Revenue at the par 3 has dipped in recent years. In 2000, it peaked at $313,000, but decreased to $158,000 in 2010.

The two courses at Wirth Park share several expenses, so it is difficult to tabulate how much net income the par 3 generates on its own. When the two courses are combined, however, they generated $315,000 in net income from 2005 to 2009.

M P R B FREE SUMMER YOUTH SOCCER CAMPS

MPRB FREE SUMMER YOUTH SOCCER CAMPS

The Sanneh Foundation is partnering with the MPRB to offer 8 FREE summer soccer camps beginning this month and running into mid-August for boys and girls from 6 to 12 years old. Each camp runs for one week and is three hours long.

Registration is underway now at your neighborhood recreation center. The eight parks offering the free camps are:

□ Camp 1: MATHEWS PARK (612-370-4950)
July 11 thru July 15, 2011 9:00am to 12noon
2318 28th Ave. S. Minneapolis, MN. 55406

□ Camp 2: KENNY PARK (612-370-4901)
July 11 thru July 15, 2011 1:00pm to 4:00pm
1328 W. 58th St. Minneapolis, MN. 55419

□ Camp 3: KENWOOD PARK (612-370-4941)
July 18 thru July 22, 2011 9:00am to 12:00pm
2101 W. Franklin Ave. Minneapolis, MN. 55405

□ Camp 4: COYLE CENTER/CURRIE PARK (612-338-5282)
July 18 thru July 22, 2011 1:00pm to 4:00pm
420 15th Ave. S. Minneapolis, MN. 55454

□ Camp 5: PEARL PARK (612-370-4906)
August 1 thru August 5, 2011 9:00am to 12noon
414 E. Diamond Lake Rd. Minneapolis, MN. 55419

□ Camp 6: SIBLEY PARK (612-370-4954)
August 1 thru August 5, 2011 1:00pm to 4:00pm
1900 E. 40th St. Minneapolis, MN. 55407

□ Camp 7: NORTHEAST PARK (612-370-4920)
August 8 thru August 12, 2011 9:00am to 12noon
1615 Pierce St. NE. Minneapolis, MN. 55413

□ Camp 8: FARVIEW PARK (612-370-4922)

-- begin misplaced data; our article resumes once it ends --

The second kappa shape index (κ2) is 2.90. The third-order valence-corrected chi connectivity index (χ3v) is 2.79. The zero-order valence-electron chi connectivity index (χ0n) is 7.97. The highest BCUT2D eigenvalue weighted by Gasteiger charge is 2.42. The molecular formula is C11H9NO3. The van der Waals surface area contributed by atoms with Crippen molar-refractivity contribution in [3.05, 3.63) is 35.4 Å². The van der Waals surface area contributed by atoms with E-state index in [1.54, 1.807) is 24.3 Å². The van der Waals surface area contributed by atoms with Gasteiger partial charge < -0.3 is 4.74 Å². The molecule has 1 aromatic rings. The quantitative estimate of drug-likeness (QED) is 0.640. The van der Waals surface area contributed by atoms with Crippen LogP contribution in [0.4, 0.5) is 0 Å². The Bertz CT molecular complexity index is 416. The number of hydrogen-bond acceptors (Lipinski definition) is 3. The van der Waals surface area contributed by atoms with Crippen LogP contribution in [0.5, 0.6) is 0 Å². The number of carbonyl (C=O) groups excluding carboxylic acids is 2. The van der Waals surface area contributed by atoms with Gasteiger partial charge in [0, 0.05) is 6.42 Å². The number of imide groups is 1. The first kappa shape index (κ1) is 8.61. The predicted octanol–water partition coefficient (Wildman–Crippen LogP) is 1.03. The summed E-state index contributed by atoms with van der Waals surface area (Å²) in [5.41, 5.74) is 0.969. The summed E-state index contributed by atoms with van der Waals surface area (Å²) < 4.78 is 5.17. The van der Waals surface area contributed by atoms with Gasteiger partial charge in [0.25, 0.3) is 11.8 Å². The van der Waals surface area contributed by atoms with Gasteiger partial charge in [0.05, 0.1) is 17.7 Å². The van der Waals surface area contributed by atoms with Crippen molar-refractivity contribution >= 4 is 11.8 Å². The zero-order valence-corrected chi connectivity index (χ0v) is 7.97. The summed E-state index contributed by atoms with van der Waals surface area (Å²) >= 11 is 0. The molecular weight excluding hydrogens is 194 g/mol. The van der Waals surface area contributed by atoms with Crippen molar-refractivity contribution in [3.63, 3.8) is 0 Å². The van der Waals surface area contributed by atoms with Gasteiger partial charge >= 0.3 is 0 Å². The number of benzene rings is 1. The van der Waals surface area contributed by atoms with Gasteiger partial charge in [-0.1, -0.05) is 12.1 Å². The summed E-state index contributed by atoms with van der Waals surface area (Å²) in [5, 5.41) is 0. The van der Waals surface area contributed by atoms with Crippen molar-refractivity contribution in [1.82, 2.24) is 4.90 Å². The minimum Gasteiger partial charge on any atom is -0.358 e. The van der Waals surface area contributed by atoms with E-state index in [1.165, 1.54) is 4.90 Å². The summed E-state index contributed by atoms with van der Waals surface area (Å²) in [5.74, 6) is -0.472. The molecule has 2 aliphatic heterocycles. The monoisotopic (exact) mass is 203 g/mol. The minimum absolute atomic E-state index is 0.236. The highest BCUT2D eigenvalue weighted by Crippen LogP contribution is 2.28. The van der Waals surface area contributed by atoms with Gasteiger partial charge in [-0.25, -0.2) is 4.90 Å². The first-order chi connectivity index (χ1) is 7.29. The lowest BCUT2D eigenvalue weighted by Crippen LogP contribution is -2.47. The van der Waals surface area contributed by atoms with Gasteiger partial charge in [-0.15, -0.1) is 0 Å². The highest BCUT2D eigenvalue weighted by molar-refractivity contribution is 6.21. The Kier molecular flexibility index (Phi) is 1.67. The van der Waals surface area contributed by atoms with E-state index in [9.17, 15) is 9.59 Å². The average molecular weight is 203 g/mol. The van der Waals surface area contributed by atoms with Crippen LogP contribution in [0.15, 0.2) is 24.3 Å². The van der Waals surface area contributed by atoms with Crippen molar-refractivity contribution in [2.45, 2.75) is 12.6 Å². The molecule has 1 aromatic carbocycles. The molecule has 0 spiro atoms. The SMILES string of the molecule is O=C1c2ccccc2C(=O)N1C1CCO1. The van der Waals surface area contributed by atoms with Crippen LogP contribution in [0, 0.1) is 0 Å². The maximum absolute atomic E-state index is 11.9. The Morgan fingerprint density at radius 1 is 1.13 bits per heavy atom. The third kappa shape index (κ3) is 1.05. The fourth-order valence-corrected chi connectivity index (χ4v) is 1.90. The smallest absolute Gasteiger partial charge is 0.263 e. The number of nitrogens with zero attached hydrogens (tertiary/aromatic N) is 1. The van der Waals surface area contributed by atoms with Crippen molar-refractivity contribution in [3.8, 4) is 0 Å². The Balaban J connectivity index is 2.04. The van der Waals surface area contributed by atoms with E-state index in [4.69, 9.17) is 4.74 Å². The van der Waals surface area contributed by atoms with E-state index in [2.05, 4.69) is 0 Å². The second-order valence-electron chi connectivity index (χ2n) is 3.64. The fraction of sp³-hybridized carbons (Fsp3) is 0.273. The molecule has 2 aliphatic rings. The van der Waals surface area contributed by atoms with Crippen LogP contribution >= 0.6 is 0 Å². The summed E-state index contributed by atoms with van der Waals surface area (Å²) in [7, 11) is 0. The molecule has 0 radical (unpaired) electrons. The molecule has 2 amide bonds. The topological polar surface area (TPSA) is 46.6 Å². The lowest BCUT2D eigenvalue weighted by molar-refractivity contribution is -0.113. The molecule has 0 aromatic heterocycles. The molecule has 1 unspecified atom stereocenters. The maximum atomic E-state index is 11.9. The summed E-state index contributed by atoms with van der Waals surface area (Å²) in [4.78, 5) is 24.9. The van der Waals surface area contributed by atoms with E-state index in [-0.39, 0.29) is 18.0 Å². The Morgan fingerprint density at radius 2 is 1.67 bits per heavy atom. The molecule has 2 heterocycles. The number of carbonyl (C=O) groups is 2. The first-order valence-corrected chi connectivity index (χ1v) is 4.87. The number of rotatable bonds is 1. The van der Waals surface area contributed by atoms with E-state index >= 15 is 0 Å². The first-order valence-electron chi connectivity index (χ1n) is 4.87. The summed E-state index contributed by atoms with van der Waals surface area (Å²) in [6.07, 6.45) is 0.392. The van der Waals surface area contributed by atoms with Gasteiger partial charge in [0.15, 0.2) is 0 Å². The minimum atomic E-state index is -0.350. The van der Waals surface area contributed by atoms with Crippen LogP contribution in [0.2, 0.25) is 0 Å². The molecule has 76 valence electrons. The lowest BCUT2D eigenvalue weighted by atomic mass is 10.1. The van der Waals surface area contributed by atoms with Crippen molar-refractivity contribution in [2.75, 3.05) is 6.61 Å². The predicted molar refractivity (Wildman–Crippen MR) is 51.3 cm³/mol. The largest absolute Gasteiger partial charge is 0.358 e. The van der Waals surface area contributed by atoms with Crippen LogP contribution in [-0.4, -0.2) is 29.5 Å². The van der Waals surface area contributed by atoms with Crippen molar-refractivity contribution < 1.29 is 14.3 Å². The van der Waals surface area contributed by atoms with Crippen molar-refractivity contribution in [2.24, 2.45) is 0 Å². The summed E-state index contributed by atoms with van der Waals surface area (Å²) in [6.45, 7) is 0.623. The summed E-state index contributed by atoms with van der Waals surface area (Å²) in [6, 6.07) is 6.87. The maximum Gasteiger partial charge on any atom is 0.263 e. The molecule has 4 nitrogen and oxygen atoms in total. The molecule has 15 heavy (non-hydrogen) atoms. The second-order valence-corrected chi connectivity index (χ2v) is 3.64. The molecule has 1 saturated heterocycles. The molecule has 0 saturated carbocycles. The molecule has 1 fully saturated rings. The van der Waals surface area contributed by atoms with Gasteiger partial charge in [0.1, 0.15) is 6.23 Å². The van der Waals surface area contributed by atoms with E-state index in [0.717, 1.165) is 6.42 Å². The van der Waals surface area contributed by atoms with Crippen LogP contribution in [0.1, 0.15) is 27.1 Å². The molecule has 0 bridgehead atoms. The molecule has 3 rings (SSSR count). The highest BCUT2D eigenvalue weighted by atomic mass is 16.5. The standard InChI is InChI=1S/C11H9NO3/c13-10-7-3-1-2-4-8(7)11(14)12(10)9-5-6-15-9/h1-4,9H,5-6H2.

August 8 thru August 12, 2011 1:00pm to 4:00pm
621 29th Ave. N. Minneapolis, MN. 55411

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ABOUT THE SANNEH SOCCER CAMPS

Tony Sanneh grew up in St. Paul. After high school, where he was selected twice to the All-State Team, he played soccer for the University of Wisconsin-Milwaukee. As a striker he became the school’s all-time scoring leader, and was named an NCAA Second Team All-American in 1993. In 1996, Sanneh joined D.C. United, leading the team to two consecutive MLS Cups. In 1999, he signed with Hertha Berlin of the German Bundesliga, and has played for a variety of teams since then. He is a member of the USL Hall of Fame and a member of the USA All-Decade 2000-2010 team.

Most recently Sanneh was a member of the Los Angeles Galaxy. After 15 years of elite professional playing experience, Sanneh wanted to share his knowledge and experiences with kids from his native state of Minnesota as well from across the region.

Thus, Sanneh Soccer Camps began in 2009.

Since it’s inception, the camps have grown to reach an international audience extending as far as the US Virgin Islands. While playing professionally, Tony established the only camp in the Midwest designed and implemented by a player with experience competing in the World Cup, Major League Soccer and the prestigious UEFA Champions League. The goal of the camp has always been to provide an environment where players of all levels can come together to learn about the game and improve their soccer skills.

The camp atmosphere is such that players from all communities can be united through their excitement for the sport while making working on the game as fun as it is rewarding. Tony has assembled a staff of local and national coaches to teach soccer based on the experiences and methods that Sanneh himself has accumulated throughout his extensive career at the highest levels of the sport. The same ideology is used to adapt the training to individual camper’s ability and ambition. The camp aims to provide a fun and fulfilling atmosphere for all campers while focusing on appropriate levels of skill and intensity for individual campers.

Lastly, Sanneh Soccer Camp understands the importance of shaping the development of young men and women beyond the field and actively works to incorporate guidance and information about health, education, drugs and alcohol, and cultural awareness and sensitivity.

Wirth C A C Meeting, July 19, 2011

WIRTH CAC MEETING ON TUESDAY, JULY 19, 2011

The next meeting of the Minneapolis Park and Recreation Board’s Citizen Advisory Committee appointed to prioritize improvements throughout Theodore Wirth Park will be held Tuesday, July 19.

All are welcome to attend the meeting; time will be set aside for public comment.

Time: 6:30 p.m.
Date: Tuesday, July 19
Place: Board Room, MPRB Headquarters, 2117 W River Road